Tuesday, May 15, 2007


Game 37 - Mets

Mets 5, Cubs 4
Record: 24-13

From 7/24/03:
"I can't stand games like this. I get home from work, grab dinner, and have the kids winding down towards bedtime as the Mets game commences. The Mets go 1-2-3, then Montreal plates 5 in the bottom of the first. Just like that, it's over. It reminds me of those epic games of computer Risk in college when guys would hunker down to spend the next three hours keeping Rob Russell out of Europe, but all of a sudden some total bastard (usually me) would knock some poor schlep out of the game two minutes into it. This night, and all too frequently, the Mets are that total bastard, and I am that poor schlep."
That same dreaded feeling crept over me as the Mets' suddenly pedestrian defense enabled the Cubs to sprint to a 4-0 lead after two innings. I'd just settled in for a few hours of Metball, and was it finished before it began? What eluded me at the time, somehow, was how obviously and drastically different the 2007 New York Mets are from the 2003 variety. I'm a little slow like that.

Glovework has been one of the gold stars of the first month and a half of the NYM season, but somewhere in the night at Shea, things were just a fraction off. Sinking liners that Carlos Beltran and Endy Chavez seem to grab 99% of the time escaped their snare. Damion Easley had an infield-in grounder scoot by his outstretched Rawlings, then played d-back (defensive back, not Diamondback) as he knocked away a flair in short right just before a diving Shawn Green could make the catch.

Not one of the four plays -- which directly led to the four runs -- was given an error, nor did any of them warrant one. But even in replay, they each seemed to be recordable outs -- if only because of how well the Mets' defense has been. That's what happens when the bar is so high; ask Rob how annoying that can be.

What's the difference between a 66-win baseball team and one coming off 97 wins? Well, how does an early four-run deficit look to you? It's gone from seeming to be at the bottom of a deep well to being reclined in a beanbag chair. You'll not always escape the latter, as I know all too well, but it's far more reasonable a hurdle than the "Baby Jessica" Mets giving up a few early runs to a powerhouse like the Expos.

Tom Glavine shook off his mates' early inability and turned in a fine outing, despite what the box score reads. In truth, the D tightened up, or loosened up, or whatever -- they started making plays. Damion Easley in particular made a couple of dandies, an over-the-shoulder snag in right and a huge short-hop backhand up the middle. Meanwhile, the workweek bullpen, back from their weekend off, locked down the Cub bats. And the Metbats looked on as if to say... "So you're telling me there's a chance."

Here at MLC we're ever-conscious, perhaps OCDish, about resisting the urge to tempt the fates and jinx ourselves, so you might never hear me proclaim gleefully that our hero David Wright is back from the depths of slumpitude. This is as close as you'll get: he looks awesome again. His two-run jack to dead right (the surest sign there ever was) cut the Cubs' lead in half. He later singled and scored the tying run. Let the fawning resume, but Dave, buddy, maybe one or two fewer promos and posters as you keep all concentration on the march back towards .300. (He's still 25 points away, but you have to like what you see lately.)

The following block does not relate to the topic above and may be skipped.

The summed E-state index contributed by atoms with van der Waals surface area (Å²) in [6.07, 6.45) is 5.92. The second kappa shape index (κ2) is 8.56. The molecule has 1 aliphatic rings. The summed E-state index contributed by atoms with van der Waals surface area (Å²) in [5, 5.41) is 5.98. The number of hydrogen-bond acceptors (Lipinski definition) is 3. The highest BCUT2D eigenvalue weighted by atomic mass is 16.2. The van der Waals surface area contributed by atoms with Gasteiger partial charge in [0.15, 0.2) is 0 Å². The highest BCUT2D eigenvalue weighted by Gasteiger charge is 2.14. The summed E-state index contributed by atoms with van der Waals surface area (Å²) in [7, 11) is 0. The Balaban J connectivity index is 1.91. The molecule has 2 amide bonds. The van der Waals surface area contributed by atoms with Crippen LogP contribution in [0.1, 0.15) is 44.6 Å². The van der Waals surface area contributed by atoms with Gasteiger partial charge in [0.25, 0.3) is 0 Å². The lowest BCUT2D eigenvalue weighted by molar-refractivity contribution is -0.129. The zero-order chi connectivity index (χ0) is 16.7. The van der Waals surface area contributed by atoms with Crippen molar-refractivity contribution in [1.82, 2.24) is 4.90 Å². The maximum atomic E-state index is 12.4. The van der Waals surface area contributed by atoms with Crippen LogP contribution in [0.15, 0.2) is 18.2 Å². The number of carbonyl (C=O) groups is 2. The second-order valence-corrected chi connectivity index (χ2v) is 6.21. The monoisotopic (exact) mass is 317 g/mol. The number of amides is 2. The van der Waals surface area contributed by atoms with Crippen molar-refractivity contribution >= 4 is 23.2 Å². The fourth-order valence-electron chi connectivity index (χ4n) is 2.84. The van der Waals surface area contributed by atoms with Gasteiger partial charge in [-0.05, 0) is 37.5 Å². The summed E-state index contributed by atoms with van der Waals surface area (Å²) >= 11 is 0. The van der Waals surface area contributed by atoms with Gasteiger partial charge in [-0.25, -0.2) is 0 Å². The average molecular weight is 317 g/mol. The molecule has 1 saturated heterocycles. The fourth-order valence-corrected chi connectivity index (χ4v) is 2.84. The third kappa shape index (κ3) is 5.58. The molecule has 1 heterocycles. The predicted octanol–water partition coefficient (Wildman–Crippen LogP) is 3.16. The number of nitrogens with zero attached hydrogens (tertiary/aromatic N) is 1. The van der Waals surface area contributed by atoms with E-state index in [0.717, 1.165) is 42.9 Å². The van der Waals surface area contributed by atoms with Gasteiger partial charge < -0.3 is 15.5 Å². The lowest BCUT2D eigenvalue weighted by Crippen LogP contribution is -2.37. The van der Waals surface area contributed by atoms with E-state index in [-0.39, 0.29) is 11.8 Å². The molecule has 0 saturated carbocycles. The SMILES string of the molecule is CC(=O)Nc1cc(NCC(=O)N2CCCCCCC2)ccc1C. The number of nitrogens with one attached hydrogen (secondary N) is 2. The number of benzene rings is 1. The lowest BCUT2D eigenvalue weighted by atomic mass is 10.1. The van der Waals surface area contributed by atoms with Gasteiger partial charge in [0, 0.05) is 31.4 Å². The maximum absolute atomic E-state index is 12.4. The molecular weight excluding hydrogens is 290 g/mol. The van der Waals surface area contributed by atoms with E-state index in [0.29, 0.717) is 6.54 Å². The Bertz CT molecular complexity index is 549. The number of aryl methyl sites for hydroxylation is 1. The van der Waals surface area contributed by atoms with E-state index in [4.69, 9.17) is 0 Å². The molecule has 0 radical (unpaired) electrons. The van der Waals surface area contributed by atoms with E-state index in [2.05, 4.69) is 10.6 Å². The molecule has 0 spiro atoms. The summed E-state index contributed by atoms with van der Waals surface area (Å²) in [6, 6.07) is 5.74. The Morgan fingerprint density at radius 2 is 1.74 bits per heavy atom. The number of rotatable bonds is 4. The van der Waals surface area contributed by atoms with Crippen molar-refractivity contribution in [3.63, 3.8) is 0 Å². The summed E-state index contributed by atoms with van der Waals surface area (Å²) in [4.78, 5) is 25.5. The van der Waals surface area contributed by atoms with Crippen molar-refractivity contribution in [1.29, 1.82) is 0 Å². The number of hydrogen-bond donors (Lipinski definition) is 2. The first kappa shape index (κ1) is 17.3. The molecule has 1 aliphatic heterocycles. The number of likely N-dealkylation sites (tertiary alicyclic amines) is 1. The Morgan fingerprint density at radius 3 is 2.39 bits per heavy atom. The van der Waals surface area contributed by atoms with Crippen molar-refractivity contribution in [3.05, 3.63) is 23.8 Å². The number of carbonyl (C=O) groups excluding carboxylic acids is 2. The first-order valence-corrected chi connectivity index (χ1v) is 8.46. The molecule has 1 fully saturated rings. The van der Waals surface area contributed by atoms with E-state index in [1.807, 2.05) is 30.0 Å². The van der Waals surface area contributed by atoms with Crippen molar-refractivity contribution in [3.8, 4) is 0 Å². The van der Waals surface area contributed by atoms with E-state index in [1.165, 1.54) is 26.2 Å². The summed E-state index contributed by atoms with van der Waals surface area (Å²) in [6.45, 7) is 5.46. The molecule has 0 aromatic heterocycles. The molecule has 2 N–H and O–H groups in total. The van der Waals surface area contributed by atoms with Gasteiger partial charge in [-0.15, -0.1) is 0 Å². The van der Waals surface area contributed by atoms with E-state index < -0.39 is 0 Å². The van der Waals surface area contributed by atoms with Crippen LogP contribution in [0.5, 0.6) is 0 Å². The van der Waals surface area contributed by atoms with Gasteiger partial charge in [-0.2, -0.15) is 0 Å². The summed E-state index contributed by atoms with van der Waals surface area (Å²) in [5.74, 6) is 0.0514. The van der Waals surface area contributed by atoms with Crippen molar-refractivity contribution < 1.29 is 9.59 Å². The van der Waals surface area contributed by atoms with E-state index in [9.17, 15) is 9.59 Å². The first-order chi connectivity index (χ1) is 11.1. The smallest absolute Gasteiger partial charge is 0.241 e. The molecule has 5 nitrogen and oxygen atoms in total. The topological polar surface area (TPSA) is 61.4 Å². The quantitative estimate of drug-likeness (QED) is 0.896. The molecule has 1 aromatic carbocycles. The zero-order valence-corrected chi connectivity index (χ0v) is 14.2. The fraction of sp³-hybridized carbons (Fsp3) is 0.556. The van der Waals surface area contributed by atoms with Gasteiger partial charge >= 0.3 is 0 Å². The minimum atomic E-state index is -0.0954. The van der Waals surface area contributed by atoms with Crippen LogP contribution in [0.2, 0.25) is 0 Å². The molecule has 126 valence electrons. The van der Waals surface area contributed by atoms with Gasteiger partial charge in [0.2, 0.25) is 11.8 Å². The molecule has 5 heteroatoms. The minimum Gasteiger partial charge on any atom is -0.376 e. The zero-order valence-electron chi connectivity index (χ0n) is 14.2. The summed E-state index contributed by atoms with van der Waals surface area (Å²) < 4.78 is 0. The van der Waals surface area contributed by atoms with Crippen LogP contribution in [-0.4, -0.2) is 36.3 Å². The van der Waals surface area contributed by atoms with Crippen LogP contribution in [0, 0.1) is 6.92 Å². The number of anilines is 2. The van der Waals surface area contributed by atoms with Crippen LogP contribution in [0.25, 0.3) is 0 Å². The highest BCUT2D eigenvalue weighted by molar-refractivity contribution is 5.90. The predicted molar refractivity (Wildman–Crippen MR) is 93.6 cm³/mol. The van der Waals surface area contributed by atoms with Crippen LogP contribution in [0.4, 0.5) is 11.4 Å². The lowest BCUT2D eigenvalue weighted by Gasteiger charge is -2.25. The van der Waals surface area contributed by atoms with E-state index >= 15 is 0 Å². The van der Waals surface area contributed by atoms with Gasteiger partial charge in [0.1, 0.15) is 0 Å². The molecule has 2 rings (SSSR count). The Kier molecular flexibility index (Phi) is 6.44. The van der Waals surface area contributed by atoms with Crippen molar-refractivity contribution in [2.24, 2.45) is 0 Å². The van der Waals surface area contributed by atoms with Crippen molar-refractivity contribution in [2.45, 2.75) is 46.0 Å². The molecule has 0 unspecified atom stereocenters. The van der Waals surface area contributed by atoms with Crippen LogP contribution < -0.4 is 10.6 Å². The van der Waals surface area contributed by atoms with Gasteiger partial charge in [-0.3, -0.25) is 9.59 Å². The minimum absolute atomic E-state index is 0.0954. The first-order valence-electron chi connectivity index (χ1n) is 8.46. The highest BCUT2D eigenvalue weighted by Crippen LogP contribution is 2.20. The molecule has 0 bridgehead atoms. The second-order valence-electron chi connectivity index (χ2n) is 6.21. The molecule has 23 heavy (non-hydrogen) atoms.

The Chicago Cubs' bullpen is a well-publicized mess, and they didn't disappoint the Township. They immediately helped tack a couple more runs onto Jason Marquis' line in the sixth, thanks in part to Alfonso Soriano playing left-field like a second-baseman. (Vintage Keith Hernandez: "Well . . . that's why he's a 4 in Strat-o-matic.") They settled down for a few frames, but in the ninth, Michael Wuertz found some two-out trouble. After an Easley 1-3 and Julio Franco fanning with less velocity than my grandmother uses to fan herself on the back deck, Jose Reyes singled to center. If there's any question of Reyes-as-catalyst and the effect that his presence on the paths has, this was Exhibit A.

After a swipe of second -- on a pitch-out, no less -- the quickly-rattled Wuertz walked Endy Chavez on four pitches. Instead of yanking him or calming him down, Sweet Lou had Larry Rothschild instruct the pitcher to pitch around Carlos Beltran (the fourth straight ball was intentional) to get to the clearly-off Carlos Delgado. Two problems with this, ones that occurred to me before the SNY booth outlined them. (1) You're putting the winning run 90 feet away, and a lot can happen (wild pitch, balk, infield single, error, and oh, yeah, a walk). (2) You're having your guy hurl eight straight pitches wide of the zone, then expecting him to have control enough to retire an -- albeit slumping -- All-Star clean-up hitter who knows you have to pitch to him. It doesn't make that much sense; it's Tuesday Morning Managing to say it now, but Gary, Keith, Ron, and I were all thinking it before the inevitable happened.

At Ball One I knew the outcome. To his credit, Wuertz battled for a while. To his credit, so did Delgado. A 10-pitch plate appearance finally resulted in a walk. Ballgame. We'll see how this series and this season play out for the Cubbies, but I may have more to say about Lou Piniella's management. Yeah, I know. Bated breath.

Regardless, the Mets' continued ability to withstand it early and rally late is such a reason to believe. We'll curse and sweat along the way, but that makes these games so much more enjoyable in the end. Well worth waiting through -- and wading through -- to get to the finale.

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